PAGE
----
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Ontario ARC was ready for a leadership transition two years ago, but Ann Scheetz was not.
The longtime associate executive director of community services at Ontario ARC, Scheetz was the organization's pick to take over for Bill Castiglione as executive director.
Castiglione had planned on retiring two years ago, but Scheetz still had her youngest daughter in high school and wanted to devote the time to her family.
So Ontario ARC started a search process for a new leader, but Scheetz made a proposal to Castiglione: Wait two years and she would take over then. After two years of building contacts and learning the position, Scheetz is taking over this month as executive director of Ontario ARC as Castiglione steps down.
Ontario ARC employs some 482 workers and ranked 44th on the Rochester Business Journal's most recent list of private-sector employers. Officially known as NYSARC Inc. Ontario County Chapter, the non-profit organization includes Finger Lakes Bus Service and reported $23.5 million in total revenue for 2010.
The two-year delay was a fruitful time in which Castiglione helped make her transition as easy as possible, Scheetz said.
"Bill had a lot of public contacts that I don't have, so for the past two years he's been introducing me to people and helping me build up my contacts," Scheetz said.
Scheetz also was able to assemble her management team during this time, a mixture of people from within the agency and outside it.
She has gained a strong knowledge of state and federal regulations, Ontario ARC officials noted, and this knowledge has helped shape high-quality programs for about 1,000 people with intellectual and developmental disabilities in Ontario County.
"We treat people with dignity and respect," Castiglione said this week when Scheetz was announced as executive director. "It's part of our culture-and a tradition that will continue under the leadership of Ann Scheetz. She has a long history with the agency and is going to be a phenomenal executive director."
Scheetz started with the organization in 1984 and has worked in several different areas within the non-profit organization. Her background now includes experience in all of the agency's core areas-day programs, employment services, family support, teen-to-teen transition and residential and service coordination.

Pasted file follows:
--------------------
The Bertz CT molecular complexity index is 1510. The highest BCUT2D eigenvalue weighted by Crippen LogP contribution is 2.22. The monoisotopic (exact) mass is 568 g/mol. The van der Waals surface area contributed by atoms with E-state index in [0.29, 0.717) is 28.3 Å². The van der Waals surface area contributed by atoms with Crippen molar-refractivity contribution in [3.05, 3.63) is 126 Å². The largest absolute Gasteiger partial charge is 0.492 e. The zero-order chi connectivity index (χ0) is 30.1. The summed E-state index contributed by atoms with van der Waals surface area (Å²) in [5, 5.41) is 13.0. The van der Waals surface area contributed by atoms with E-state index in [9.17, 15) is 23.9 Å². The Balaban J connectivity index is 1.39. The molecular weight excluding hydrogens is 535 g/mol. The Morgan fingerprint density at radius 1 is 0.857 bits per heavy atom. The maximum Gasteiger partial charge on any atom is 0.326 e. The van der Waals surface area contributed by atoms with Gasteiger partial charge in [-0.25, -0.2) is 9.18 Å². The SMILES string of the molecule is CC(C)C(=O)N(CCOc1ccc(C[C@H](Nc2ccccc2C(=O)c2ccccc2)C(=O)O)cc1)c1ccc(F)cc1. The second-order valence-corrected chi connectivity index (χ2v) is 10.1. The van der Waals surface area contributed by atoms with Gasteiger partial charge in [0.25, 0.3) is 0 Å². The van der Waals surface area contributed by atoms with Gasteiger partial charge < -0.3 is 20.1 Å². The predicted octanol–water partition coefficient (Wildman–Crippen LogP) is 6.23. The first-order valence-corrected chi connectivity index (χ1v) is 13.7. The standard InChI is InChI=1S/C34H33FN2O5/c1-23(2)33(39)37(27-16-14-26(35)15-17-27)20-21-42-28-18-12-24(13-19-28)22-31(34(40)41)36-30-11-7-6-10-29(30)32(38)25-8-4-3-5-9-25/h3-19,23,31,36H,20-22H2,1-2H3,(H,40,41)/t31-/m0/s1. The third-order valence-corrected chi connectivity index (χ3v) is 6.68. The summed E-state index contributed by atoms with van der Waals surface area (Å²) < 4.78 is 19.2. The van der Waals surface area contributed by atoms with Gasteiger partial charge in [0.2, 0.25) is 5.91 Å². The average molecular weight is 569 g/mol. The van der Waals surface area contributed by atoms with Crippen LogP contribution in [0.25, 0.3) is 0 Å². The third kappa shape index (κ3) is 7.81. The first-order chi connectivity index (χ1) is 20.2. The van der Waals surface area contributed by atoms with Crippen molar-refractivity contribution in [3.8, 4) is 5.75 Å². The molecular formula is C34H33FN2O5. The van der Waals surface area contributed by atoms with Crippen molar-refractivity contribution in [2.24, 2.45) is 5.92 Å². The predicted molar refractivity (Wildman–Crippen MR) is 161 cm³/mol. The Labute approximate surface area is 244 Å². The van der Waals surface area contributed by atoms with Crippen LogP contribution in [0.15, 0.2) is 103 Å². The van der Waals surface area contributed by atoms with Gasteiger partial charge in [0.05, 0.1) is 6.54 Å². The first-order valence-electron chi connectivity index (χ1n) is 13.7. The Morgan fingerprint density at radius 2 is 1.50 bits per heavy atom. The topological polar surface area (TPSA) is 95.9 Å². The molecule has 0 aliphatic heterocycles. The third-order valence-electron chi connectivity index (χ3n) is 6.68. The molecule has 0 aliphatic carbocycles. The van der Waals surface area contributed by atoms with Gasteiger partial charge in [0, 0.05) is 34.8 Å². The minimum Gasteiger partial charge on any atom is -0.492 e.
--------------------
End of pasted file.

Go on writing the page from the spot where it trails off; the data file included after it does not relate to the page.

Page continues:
Her experience in services for people with developmental disabilities extends beyond Ontario ARC. Scheetz serves on the boards of the Finger Lakes Workforce Investment Board and NYSARC Inc.'s Collaborative of the Finger Lakes and is a member of the Executive Directors Association of NYSARC.
Scheetz recognizes funding challenges for Ontario ARC and all non-profit organizations within its sector. To thrive, the agency must be able to accentuate its unique aspects, she said.
"We're absolutely going to have less money, so with that in mind I don't think we can continue doing business the same way," she said. "We're going to have to be talking about the agency and letting people know the wonderful things we do.
"You can't just keep doing the same programs that everyone else is doing; you need to distinguish yourself."
Scheetz said she already has some plans for the organization. She is starting a foundation for Ontario ARC and talking with potential donors in an effort to widen the organization's donor base.
Scheetz also plans to bring Project Search, which is already being used in Monroe County, to Ontario ARC. It is a one-year high school transition program for students 18 to 21 with disabilities, providing training and education with the goal of finding competitive employment.
Reflecting the difficult funding landscape, future projects will likely have a larger scale, Scheetz said. The organization is looking at expanding its autism center, turning it into a regional facility that draws resources from throughout the area.
"We would be the base but gather all of the best of the best of the region and offer that support to parents," Scheetz said. "And of course we're looking at partnering with community agencies to survive with this shrinking fiscal environment."
Though the organization will be operating with shrinking resources, Scheetz said she refuses to let that dictate the organization's future.
"There are lots of people out there citing doom and gloom," she said. "We're not going to approach it like that. We're going to focus on how Ontario ARC is innovative and forward-thinking. The situation doesn't really affect the way we're going to treat people or our values. We still put people with disabilities first and always will."
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